Transplants save sight of Yorkshire mum amid huge donor register appeal

A Yorkshire mum has revealed that she would be all but blind if brave organ donors had not stepped in to save her sight.

Jenny Craven. Picture by Bruce Rollinson.
Jenny Craven. Picture by Bruce Rollinson.

Mum-of-one Jenny Craven, 39, from Bingley, had her third corneal transplant in Leeds in June amid a long-running battle with eye condition keratoconus which affects just one in 3,000 people.

Since being diagnosed with the condition, which causes the corneas to weaken, at the age of 10, she has undergone nine operations on her eyes.

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The physiotherapist has never been able to drive due to her eyesight but hopes her latest transplant will change that.

It comes as the Yorkshire Post Newspapers-backed Be A Hero organ donation campaign renews its call for people to sign the NHS Organ Donor Register while around 700 people are currently waiting for transplants in Yorkshire.

“If I hadn’t had these transplants I wouldn’t be able to see now. It’s made a massive difference – a total life-changer,” she said.

“I don’t think I’ve had both eyes working at the same time since I was about nine and if I could drive it would make a massive difference – people take these things for granted.”

But Mrs Craven, who has a seven-year-old son named George, spent 12 months on the transplant waiting list for the operation amid a lack of corneal donors.

Jenny Craven. Picture by Bruce Rollinson.

In total 51 individuals gave their corneas or other tissue donations at Leeds Teaching Hospitals NHS Trust in 2015/16 but eyes are thought to be an area many choose not to donate.

Having been through some tough times, Mrs Craven hopes her story will encourage people to sign the register.

She said: “There was a time in 2012 where I really was worried I was going to go blind – my vision was terrible, it wasn’t a good time.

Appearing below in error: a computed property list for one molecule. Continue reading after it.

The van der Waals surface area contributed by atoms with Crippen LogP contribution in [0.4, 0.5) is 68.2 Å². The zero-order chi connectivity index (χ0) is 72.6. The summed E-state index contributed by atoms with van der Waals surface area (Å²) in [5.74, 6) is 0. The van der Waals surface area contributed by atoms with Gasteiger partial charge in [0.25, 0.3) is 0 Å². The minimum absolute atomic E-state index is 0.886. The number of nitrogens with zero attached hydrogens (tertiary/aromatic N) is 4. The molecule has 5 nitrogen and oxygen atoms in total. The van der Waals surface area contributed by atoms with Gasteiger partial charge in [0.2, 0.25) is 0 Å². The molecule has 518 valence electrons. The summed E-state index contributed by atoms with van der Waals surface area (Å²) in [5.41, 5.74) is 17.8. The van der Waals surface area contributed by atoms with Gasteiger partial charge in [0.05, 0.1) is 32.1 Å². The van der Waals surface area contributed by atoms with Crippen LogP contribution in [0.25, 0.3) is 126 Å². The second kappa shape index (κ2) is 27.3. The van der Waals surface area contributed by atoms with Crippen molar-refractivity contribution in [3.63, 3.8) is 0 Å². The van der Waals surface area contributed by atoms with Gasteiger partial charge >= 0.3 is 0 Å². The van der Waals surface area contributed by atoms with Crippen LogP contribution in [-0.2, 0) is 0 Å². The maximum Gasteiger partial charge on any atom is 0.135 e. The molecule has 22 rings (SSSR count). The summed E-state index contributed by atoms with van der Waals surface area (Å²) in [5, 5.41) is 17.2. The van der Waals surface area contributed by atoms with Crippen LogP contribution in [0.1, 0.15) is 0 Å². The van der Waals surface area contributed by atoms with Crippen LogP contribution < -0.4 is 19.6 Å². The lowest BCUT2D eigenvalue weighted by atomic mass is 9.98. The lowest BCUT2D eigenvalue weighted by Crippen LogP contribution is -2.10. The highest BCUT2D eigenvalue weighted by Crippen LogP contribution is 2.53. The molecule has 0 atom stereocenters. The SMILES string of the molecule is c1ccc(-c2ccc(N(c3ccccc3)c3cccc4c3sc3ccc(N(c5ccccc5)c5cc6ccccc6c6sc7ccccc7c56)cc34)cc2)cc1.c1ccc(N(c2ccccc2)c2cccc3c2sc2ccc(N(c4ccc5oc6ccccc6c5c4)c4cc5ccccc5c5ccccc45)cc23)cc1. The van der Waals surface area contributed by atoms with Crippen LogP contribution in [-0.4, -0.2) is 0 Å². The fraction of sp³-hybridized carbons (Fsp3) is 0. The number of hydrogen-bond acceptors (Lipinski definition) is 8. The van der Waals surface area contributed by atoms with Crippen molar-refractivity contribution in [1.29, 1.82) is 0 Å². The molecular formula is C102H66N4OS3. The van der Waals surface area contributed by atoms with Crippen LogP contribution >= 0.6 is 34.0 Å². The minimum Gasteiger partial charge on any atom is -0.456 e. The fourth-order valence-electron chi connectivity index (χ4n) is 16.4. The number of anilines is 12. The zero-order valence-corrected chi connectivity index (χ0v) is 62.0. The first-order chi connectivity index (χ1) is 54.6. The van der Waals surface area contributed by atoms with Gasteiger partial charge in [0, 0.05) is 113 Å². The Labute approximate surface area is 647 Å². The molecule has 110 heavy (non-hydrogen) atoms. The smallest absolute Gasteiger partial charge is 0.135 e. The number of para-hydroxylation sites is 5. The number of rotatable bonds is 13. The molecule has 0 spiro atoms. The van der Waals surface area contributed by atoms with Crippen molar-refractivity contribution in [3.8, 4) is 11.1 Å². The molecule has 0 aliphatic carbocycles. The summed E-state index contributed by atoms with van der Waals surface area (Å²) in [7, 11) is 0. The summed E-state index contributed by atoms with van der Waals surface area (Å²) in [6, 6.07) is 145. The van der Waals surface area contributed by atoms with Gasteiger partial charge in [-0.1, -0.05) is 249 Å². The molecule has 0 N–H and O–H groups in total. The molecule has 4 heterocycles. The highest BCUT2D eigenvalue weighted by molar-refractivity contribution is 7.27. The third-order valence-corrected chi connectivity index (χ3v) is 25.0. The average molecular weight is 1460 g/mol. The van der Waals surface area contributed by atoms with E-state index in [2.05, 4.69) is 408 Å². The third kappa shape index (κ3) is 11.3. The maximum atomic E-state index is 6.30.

“I’ve got a son and I was thinking at the time, ‘I’m not going to be able to see him grow up’.

Jenny Craven. Picture by Bruce Rollinson.

“People seem more reluctant to donate their corneas than other organs but I would encourage people to consider what a difference tissue donation can make to a person’s life.”

Mrs Craven’s long battle with keratoconus has seen her go under the knife several times to save her sight.

She underwent her first corneal transplant on her right eye in 1994 but the transplant did not ultimately prove a success.

In 2010 she had a successful transplant on her left eye before the issues with her right eye led to her joining the transplant waiting list for the third time in 2015.

Following her most recent operation, her right eye is expected to adjust fully to the transplanted cornea within two years.

“It does make a massive difference,” she added. “When you’re on the list waiting for a transplant for a year you just want to get out there and tell people what a difference it makes.”

The highly successful Be A Hero campaign saw more than 42,000 people across the region sign up to the Organ Donor Register within the first five months of its launch.

Earlier this week it emerged that 48 families in the Yorkshire region consented to organ donation last year following the death of a relative.

As part of Transplant Awareness Week, people are being asked to sign up on the first ever Be A Hero day on Friday.

To sign the NHS Organ Donor Register visit or call 0300 1232323 and reference the Yorkshire ‘Be a Hero’ campaign.